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Planning of Metrorail’s SafeTrack Projects (podcast)

GAO Podcast IconIn response to serious safety concerns regarding Washington, DC’s Metrorail system, in May 2016 the Washington Metropolitan Area Transit Authority started SafeTrack—a large-scale rehabilitation project. Along with addressing immediate safety concerns, SafeTrack was intended to tackle a backlog of track maintenance projects.

A team led by Mark Goldstein, a director in our Physical Infrastructure team, recently looked at the SafeTrack project, and safety and oversight issues with DC’s Metrorail. Listen to what they found:

 

  • Comments on GAO’s WatchBlog? Contact blog@gao.gov.
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What’s in the Air Force A-10’s Future?

Figure 1: A-10 from the Maryland Air National Guard's 104th Fighter SquadronOne of the most contentious issues in the defense budget debates over the last three years has been the fate of the Air Force’s A-10 attack jet—a.k.a “the warthog.”

Will (or should) the A-10 survive to fight another day? Today’s WatchBlog looks at the trade-offs involved in divesting from the A-10.

Tough questions for the Air Force Continue reading

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Domestic Abuse and Firearms

Today’s WatchBlog looks at another GAO report—in this case, regarding FBI’s firearm background check system and domestic violence records. We examined this issue at the request of Congress, and today we share some of what we found about the National Instant Criminal Background Check System (NICS), and the challenges of conducting checks that involve domestic violence records. Continue reading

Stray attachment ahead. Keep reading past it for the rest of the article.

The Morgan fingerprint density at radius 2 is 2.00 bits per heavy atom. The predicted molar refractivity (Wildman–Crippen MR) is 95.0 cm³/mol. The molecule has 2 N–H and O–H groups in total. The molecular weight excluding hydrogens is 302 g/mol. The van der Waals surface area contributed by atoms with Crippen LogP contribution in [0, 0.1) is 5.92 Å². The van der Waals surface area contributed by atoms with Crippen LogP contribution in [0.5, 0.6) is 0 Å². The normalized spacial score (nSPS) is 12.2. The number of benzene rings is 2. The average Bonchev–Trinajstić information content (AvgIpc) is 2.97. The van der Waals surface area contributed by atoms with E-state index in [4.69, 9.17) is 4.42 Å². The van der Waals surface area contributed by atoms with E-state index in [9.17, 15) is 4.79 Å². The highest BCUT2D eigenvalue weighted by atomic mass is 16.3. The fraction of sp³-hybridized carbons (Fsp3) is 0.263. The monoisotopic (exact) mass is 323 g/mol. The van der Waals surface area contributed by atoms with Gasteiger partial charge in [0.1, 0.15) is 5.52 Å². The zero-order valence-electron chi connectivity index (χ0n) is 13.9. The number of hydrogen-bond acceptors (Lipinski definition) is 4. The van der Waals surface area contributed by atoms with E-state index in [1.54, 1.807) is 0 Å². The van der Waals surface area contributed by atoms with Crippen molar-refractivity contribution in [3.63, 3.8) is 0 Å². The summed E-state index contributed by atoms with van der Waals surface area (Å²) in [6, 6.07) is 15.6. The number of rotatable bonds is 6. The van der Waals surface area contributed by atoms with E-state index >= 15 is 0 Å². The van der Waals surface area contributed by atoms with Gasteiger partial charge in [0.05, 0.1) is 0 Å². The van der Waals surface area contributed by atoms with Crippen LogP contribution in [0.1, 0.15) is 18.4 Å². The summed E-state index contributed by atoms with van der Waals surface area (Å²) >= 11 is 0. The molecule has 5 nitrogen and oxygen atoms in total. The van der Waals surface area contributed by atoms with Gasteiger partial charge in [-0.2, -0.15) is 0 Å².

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Women’s History Month

GAO logoMarch is Women’s History Month, so we’re taking the opportunity to look at some of our recent work on a range of issues affecting women. Read on for what we’ve found about women in combat, corporate boards, clinical trials, and more.

Women in combat Continue reading

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GAO Translations: Reaching New Audiences

thumbnail international affairsThe federal government operates programs and provides assistance all over the world—and evaluating them can require foreign language skills. We will also, on occasion, issue summaries or full versions of our work in translation.

For this week’s National Foreign Language Week, today’s WatchBlog shares some of our works in translation.

Academic freedom in U.S. universities in China (Chinese) Continue reading

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Fighting to Protect Wildlife

Figure 7: Elephant in Ruaha National Park, TanzaniaToday is World Wildlife Day. To commemorate, the WatchBlog takes a look at the illegal trafficking of animals—like elephants and rhinos—that are on the brink of extinction.

What’s it worth?

The trade in illegal wildlife brings in anywhere from $7 to $23 billion a year.  Continue reading

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Data Challenges Contribute to Billions in Medicaid Improper Payments (podcast)

GAO Podcast IconFederal Medicaid administrators rely on state-reported data to help with oversight activities, such as determining whether the program is paying eligible providers for covered services. Given that Medicaid made an estimated $36 billion in payment errors in 2016, many question the quality of these data.

A team led by Carolyn Yocom, a director in our Health Care team, recently looked at the quality of state-reported Medicaid data. Listen to what they found: